I kept the appointment. And, of course, the staff was pleasant, the dentist was great, and I left with clean teeth and no cavities. More importantly, I left realizing how much remains beneath our surfaces, and how more work I needed to do if I am ever to be an effective ally to people of color in our efforts to end racism.
Leslie can be reached at:
Leslienmalkin@outlook.com or https://www.facebook.com/leslie.malkin.7
I’ve owned three cats and zero dogs in my adult lifetime. Not that I haven‘t ever lived with dogs, mind you. There was the vicious, abused box terrier my parents thought would be great with three small, eager kids. Fortunately, he didn’t stay long.
And then there was Stinker. The poodle mix with bad breath and an unnatural attachment to my parents’ mislaid belongings. Imagine this. You come home from school starving and having to pee so badly your eyes are turning yellow. Stinker is strategically positioned in the living room guarding Mom’s high heels. He snarls, snaps, and is clearly ready to eat you for venturing anywhere near said precious shoes. You realize the kitchen is blocked and so are the stairs to the only bathroom in the house. You have to make a run for it, but deciding which destination is a challenge. You only have one chance. Food or bathroom? Imagine this scenario repeating itself throughout most of your high school years and you can see why I’ve never owned a dog.
Odd the things that bother you about getting old. Nora Ephron felt bad about her neck, but me…I miss my waist.
Vestiges of it tease me in the morning mirror. Nothing Scarlet O’Hara worthy, mind you, but a slight concave-ness that reminds me of my younger years. Then after breakfast it’s disappeared, leaving a sturdy babushka in its place. I miss that dead space above my hips. Having something to park my hands on while my face does that, “You did what?” expression.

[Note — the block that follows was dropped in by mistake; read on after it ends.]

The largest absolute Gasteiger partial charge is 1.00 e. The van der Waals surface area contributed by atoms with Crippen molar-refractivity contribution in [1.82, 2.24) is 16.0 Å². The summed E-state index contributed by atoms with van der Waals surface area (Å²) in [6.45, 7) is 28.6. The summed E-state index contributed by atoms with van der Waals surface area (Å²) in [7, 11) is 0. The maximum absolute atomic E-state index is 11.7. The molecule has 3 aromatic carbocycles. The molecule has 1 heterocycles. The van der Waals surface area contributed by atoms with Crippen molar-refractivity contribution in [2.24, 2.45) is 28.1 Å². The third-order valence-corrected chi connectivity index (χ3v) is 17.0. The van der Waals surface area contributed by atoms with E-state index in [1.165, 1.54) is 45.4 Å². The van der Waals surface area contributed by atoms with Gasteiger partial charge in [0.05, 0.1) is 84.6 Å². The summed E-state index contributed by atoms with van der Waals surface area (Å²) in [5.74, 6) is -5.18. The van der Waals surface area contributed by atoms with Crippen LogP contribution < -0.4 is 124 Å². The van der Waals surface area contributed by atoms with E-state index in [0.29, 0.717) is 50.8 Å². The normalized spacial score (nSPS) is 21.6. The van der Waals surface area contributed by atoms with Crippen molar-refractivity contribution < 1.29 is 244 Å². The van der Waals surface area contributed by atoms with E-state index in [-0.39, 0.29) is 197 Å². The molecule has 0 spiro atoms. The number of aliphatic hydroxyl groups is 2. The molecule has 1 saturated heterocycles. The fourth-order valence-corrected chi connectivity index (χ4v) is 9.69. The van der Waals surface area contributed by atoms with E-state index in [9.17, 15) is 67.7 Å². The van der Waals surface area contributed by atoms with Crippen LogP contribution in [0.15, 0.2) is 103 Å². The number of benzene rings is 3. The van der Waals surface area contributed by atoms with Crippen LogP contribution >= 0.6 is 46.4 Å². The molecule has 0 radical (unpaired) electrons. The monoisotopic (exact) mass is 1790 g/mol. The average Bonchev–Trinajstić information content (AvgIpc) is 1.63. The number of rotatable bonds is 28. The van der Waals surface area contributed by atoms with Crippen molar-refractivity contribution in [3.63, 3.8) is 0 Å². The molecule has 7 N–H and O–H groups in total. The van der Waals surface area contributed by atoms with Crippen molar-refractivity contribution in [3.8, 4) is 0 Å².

I know. I’m part of that subsection of people for whom gravity pulls harder. Knocking inches off my height and squishing out my sides like pulled taffy.
But it’s not just the absence of a shape I once had; it’s what it signifies. The gradual thickening connotes an acceptance of the status quo. A settling, not just of my middle parts, but also of everything in my life.
Several weeks ago, I posted about my reclusive grandmother, the inspiration for my WIP, All Her Days and Other Lies. (http://carolmalkin.com/the-recluse-in-our-family/)
If you read it, here’s what you know. That Betty was mentally ill, refused to bathe or change her clothes, and that I, as a teenager, wanted little to do with her.
Here’s what you don’t know. She was a warm and wonderful person. Despite a living hell with my grandfather and multiple hospitalizations over the course of her life, she managed to raise four productive, terrific children who went on to become supportive and caring parents themselves.
You get divorced after a dozen years of marriage, the adoption of one black feline, and the creation of two small humans. It is, as expected, horrible for all involved, but especially for the children who can no longer see you in the same room without their stomachs knotting.
You are opposing ends of a magnet. When one is present, the other must not be within shouting distance, not that there was ever much shouting. Still, it becomes a calendar of conflicting schedules, and payments due, and avoidance. It is the avoidance that is the most difficult, as you see the children adapt to a life of either/or.
This week’s post is by my brilliant sister, Leslie Malkin, a long-time advocate for domestic abuse prevention.
One in four.
That’s how many women will experience domestic violence in their lifetime. Think about four women you know. Then realize that at least one of them has or will experience some form of domestic violence. Your mom? Sister? Aunt? Yourself?
I never expected to be the one in four. I had a law degree. I was a judicial officer. And later I actually worked for a State domestic violence coalition, educating others about DV. If you’d asked any of my friends they would have told you that I was a strong, independent woman. I identified as a feminist from early childhood. Yet I became a victim of domestic violence.
It’s February and I’m looking for buds.
The purple blanket of creeping crocuses will explode on our neighbor’s lawn soon and it’s countdown mode for spring. Three weeks until the Philadelphia Flower Show, that nose-heavy, noisy meander through nature’s blessing, and I can’t wait. An opportunity to see what new plants will be popular. Time to consider if your property could, in any possible way, resemble a chateau in Paris.
I’m a middling gardener. Before my husband and I bought our current home, I wanted nothing to do with dirt. No back-twisting weed yanking. No entrenched dirt in my palms’ otherwise optimistic lifelines. No primping of colorful displays determined to self-extinguish despite my best efforts.
Then we accidently bought a house.